God-spotting: Can we make a case for the Almighty?

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India and the United States may be on opposite ends of the belief spectrum, but both cultures must make a case for God that includes everyone.

In an age of atheism, in which it is considered rude in many circles to even bring up religion, I’ve got a problem. Remember that wonderful old Joni Mitchell song from her album Blue? It’s called “A Case of You.”

“Oh, I could drink a case of you, darling,
And I would still be on my feet,
Oh I would still be on my feet.”

I like the double-edgedness of the song. A case of God, something concrete and real to consume (the song continues: “Oh you’re in my blood, you’re like holy wine, you taste so bitter, and so sweet . . .”), but also case as a condition.

That’s God for me. And my problem is that I think I have a case of God, like a case of homesickness or longing—a constant awareness that there is more to everything than meets the eye, a knowledge that without God’s presence, something fundamental is missing; that unless I view my life through the lens of God, I miss the point. Our hearts are restless till they rest in thee.

Or a case of God could be a container with its contents. Not just the box, not just the contents. The whole picture. The complete and fluid reality of one who says, “I am who am.” A case of God. The one you drink down in its entirety and still remain standing. Indeed, the only thing which allows us to stand at all—the ground of our being.

Which leads seamlessly to the charge we are given in the gospels: Go and make disciples of all nations—essentially, make a case for God. I have to admit to some difficulty with this task, some fundamental feeling of presumption, of being on the ground of our being and having forgotten to take off my shoes.

When the Alpha and the Omega, the ground of our being, is how we speak of God, how do we begin to make a case for him?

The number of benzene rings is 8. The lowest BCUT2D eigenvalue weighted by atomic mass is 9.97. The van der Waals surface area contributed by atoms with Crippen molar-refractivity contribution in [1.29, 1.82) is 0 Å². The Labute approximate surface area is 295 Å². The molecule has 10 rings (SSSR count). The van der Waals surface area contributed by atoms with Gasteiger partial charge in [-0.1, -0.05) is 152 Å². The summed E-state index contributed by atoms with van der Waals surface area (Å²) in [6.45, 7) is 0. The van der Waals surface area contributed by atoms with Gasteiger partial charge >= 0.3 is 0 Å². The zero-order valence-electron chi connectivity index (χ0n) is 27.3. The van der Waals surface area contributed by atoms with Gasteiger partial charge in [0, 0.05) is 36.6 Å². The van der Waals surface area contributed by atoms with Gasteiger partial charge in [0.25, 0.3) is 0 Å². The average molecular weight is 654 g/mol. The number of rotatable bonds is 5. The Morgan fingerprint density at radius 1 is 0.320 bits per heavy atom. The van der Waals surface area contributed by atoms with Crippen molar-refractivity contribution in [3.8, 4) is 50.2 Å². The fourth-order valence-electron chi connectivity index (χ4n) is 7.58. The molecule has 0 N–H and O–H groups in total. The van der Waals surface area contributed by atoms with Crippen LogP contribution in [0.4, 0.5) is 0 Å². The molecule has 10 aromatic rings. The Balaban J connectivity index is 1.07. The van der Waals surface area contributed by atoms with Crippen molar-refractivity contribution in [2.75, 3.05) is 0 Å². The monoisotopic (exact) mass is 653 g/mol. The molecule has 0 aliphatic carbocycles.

Can we make a case for breath when singing? Or for food when cooking? For seeds when planting, or fire when burning? Can we make a case for love when making love? The sine qua non of making love is love. Sex is possible for any animal, but you cannot make love unless you do, in fact, love. So what case is there to be made? Why would you bother? And if you did, would it convince anyone?

It is like that with God, I think. Is it preferable, or wise, or even possible to argue or debate someone into belief?

This is a secular age, no doubt. Whereas faith in God was once (say, up until a few hundred years ago) a given, part of the air we breathed and the soil we planted, for most Americans and Europeans today this is simply not true. Indeed, unbelief is now so widespread and diffuse that we hardly notice it.

The values of an atheistic society communicate themselves to us in so many thousands of small and subtle ways we cannot expect to always be on guard against them, even if we want to. The legal ban on state-sponsored religious displays at Christmas is just the tip of a very absurd iceberg. How we think about babies and marriage, how we look after our parents, what decisions we make when a person is critically ill, how we choose a career, how we think about sexual relations—all have been shaped and re-drawn according to new standards, standards that make reference to science, logic, and reason, not religious beliefs.

Unbelief is now the fabric we wear—like an old sweater, it is so comfortable and familiar we only notice we have it on when, unexpectedly, we find ourselves at a party where everyone else is all dressed up. Think of the relatives—all lapsed Catholics—turning up solemnly at Grandma’s funeral, suitably clad in the black outfits they virtuously raced out to buy, but with no idea when to kneel or stand or what the responses to the prayers are. A priest friend of mine told me of a funeral he officiated at for a pious mother of eight where, as he walked down the aisle after the coffin, he saw, to his horror and dismay, a consecrated host lying un-remarked in the pew, left there casually by one of the uncomprehending grandchildren.

I live in India, where belief is still the prevailing ethos and where acknowledgment of higher powers is so accepted it is built into daily rituals and observances and practiced almost unconsciously. There is a temple, for example, on the highway between Dehradun, where I live, and Delhi. The god it honors is considered a patron for travelers, and no driver will pass by without pausing to venerate it with the Hindu version of the sign of the cross.

There is a ceremony for offering the first transaction of the day to God, which shopkeepers and roadside vendors practice without fail for fear of jinxing the entire day’s sales. Our house was recently painted by a team of Muslim workers who would calmly and without fuss stop what they were doing several times during the day to unroll their prayer rugs, turn toward Mecca, and kneel down to pray.

The point is that here in India, God is everywhere. And visible. Nobody makes a case for God because there is simply no need to do so.

Indeed, the effort and the need is in the reverse. People of wisdom and grace are constantly being called upon here to unmake the case for God, to insist that God does not prefer Hindus to Muslims or Muslims to Christians or Christians to anybody else in the world.